Fifthly we should consider the older, so-called “continuing churches,”4  the original group of separatist Anglicans. There are two difficulties to weigh here, however. The liturgical issue is narrowly defined, and the only options are for older style English.5 Admittedly, like other difficulties, for some this is a plus, not a minus. The second difficulty is, like the ordinariates, the sparseness on the ground.

Orthodoxy–Western Rite

The sixth possibility facing Anglicans today is the Western Rite of Orthodoxy. This option has recently grown considerably, with two canonical Orthodox jurisdictions offering a Western Rite: the Antiochian6 and the Russian Orthodox Church Outside Russia. Both these orthodox churches offer a Western Rite vicariate with a structure and liturgy very familiar to Anglicans. The difficulties faced here are identical to those facing the ACC: sparseness and language. The Western Rite in ROCOR face an additional difficulty, however, and that is the Old Calendar—not many Anglicans can get worked up over Calendar questions. We have enough to worry about without it. There seem to be a rapidly growing number of WR parishes and missions all over the US. This may be the most attractive option for many.

One additional difficulty is shared by all the options—and that is the attitude of being embattled in the culture wars. To what degree will bitterness and what my mother used to call “contrariness” fill the ecclesial bodies to which we flee? And how will attitudes afflict our ability to grow and attract others? This final question is one that will need to be answered with specific congregations in mind, in order to make the preceding paths’ evaluation complete.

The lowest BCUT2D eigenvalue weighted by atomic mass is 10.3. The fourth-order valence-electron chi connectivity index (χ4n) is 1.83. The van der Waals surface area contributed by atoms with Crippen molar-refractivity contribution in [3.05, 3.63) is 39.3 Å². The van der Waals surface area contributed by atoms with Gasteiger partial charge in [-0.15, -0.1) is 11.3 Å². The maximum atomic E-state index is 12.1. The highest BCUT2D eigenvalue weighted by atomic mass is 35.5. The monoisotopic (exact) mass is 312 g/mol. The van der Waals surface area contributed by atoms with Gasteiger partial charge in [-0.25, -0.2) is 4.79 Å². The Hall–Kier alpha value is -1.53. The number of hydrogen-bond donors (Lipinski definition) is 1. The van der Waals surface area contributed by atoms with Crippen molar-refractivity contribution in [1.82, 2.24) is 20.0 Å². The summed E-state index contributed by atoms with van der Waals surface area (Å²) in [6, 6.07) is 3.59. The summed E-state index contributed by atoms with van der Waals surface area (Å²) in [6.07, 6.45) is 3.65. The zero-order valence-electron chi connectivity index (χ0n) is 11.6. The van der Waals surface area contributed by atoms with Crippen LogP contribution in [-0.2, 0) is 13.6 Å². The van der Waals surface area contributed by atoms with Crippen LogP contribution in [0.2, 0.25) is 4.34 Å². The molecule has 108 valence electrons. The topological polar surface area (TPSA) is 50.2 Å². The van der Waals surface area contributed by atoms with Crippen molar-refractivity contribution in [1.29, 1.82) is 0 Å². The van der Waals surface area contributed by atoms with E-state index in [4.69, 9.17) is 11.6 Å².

I hope this short summary may make planning simpler for some.  For all, happy hunting!

1This is the second body to be called by that name. The first body was formed by the St Louis Congress in 1978, later changing their name to the Anglican Catholic Church.

2This point is too complex to be gone into in detail in this venue, but put succinctly, the necessary parts of a sacrament involve matter, form, minister, and intent. Any body claiming communion with any other body that has abandoned apostolic order demonstrates its intent to be party to that abandonment, thereby declaring, whether explicitly or implicitly, that the orders they hold are to a ministry other than apostolic.

3It should be noted, however, that with the AM’s abandonment of liturgy and embrace of charismaticism there doesn’t appear to be any real justification for the AM to remain apart from, and real advantages to joining with, organizations such as the Assemblies of God.

4Pundits have talked about “hundreds” of tiny splinter groups, but the truth is that there are really only five. Of those five, two are talking about intercommunion, and three have already achieved it, so the reality boils down to the Anglican Catholic Church (ACC) or one of the two ecclesial bodies in communion with them.

5Of course the advantages in poetic language must be weighed against the corresponding changes, good and bad, in appeal to an unchurched mission field. To what degree is traditional language a barrier to evangelism? Or isn’t it?

6Scholars, please bear with this, for although the usual and customary term in academia is “Antiochene,” the church itself chose to coin the term “Antiochian,” so “Antiochian” it is.